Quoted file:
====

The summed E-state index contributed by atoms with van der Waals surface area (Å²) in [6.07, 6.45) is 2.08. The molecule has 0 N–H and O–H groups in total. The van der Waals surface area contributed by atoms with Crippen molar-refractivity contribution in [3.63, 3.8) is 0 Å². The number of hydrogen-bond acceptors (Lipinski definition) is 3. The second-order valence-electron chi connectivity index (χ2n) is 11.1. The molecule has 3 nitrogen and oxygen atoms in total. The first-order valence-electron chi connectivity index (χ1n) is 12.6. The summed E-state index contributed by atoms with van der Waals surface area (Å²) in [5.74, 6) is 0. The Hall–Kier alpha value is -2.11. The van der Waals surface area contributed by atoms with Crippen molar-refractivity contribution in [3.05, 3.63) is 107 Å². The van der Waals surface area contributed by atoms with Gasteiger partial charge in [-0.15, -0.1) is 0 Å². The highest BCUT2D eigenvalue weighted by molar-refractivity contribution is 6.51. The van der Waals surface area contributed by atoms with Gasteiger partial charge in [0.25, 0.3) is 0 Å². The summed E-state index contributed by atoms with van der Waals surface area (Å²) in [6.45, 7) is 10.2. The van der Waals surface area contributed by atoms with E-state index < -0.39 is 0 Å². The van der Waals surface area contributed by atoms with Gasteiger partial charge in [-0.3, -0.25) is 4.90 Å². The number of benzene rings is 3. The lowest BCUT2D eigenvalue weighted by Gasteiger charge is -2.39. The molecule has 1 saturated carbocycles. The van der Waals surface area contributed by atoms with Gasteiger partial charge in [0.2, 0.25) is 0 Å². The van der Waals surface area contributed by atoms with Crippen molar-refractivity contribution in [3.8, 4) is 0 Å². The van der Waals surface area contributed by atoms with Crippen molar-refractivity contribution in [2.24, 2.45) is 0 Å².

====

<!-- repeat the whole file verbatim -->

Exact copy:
The summed E-state index contributed by atoms with van der Waals surface area (Å²) in [6.07, 6.45) is 2.08. The molecule has 0 N–H and O–H groups in total. The van der Waals surface area contributed by atoms with Crippen molar-refractivity contribution in [3.63, 3.8) is 0 Å². The number of hydrogen-bond acceptors (Lipinski definition) is 3. The second-order valence-electron chi connectivity index (χ2n) is 11.1. The molecule has 3 nitrogen and oxygen atoms in total. The first-order valence-electron chi connectivity index (χ1n) is 12.6. The summed E-state index contributed by atoms with van der Waals surface area (Å²) in [5.74, 6) is 0. The Hall–Kier alpha value is -2.11. The van der Waals surface area contributed by atoms with Crippen molar-refractivity contribution in [3.05, 3.63) is 107 Å². The van der Waals surface area contributed by atoms with Gasteiger partial charge in [-0.15, -0.1) is 0 Å². The highest BCUT2D eigenvalue weighted by molar-refractivity contribution is 6.51. The van der Waals surface area contributed by atoms with Gasteiger partial charge in [0.25, 0.3) is 0 Å². The summed E-state index contributed by atoms with van der Waals surface area (Å²) in [6.45, 7) is 10.2. The van der Waals surface area contributed by atoms with E-state index < -0.39 is 0 Å². The van der Waals surface area contributed by atoms with Gasteiger partial charge in [-0.3, -0.25) is 4.90 Å². The number of benzene rings is 3. The lowest BCUT2D eigenvalue weighted by Gasteiger charge is -2.39. The molecule has 1 saturated carbocycles. The van der Waals surface area contributed by atoms with Gasteiger partial charge in [0.2, 0.25) is 0 Å². The van der Waals surface area contributed by atoms with Crippen molar-refractivity contribution in [3.8, 4) is 0 Å². The van der Waals surface area contributed by atoms with Crippen molar-refractivity contribution in [2.24, 2.45) is 0 Å².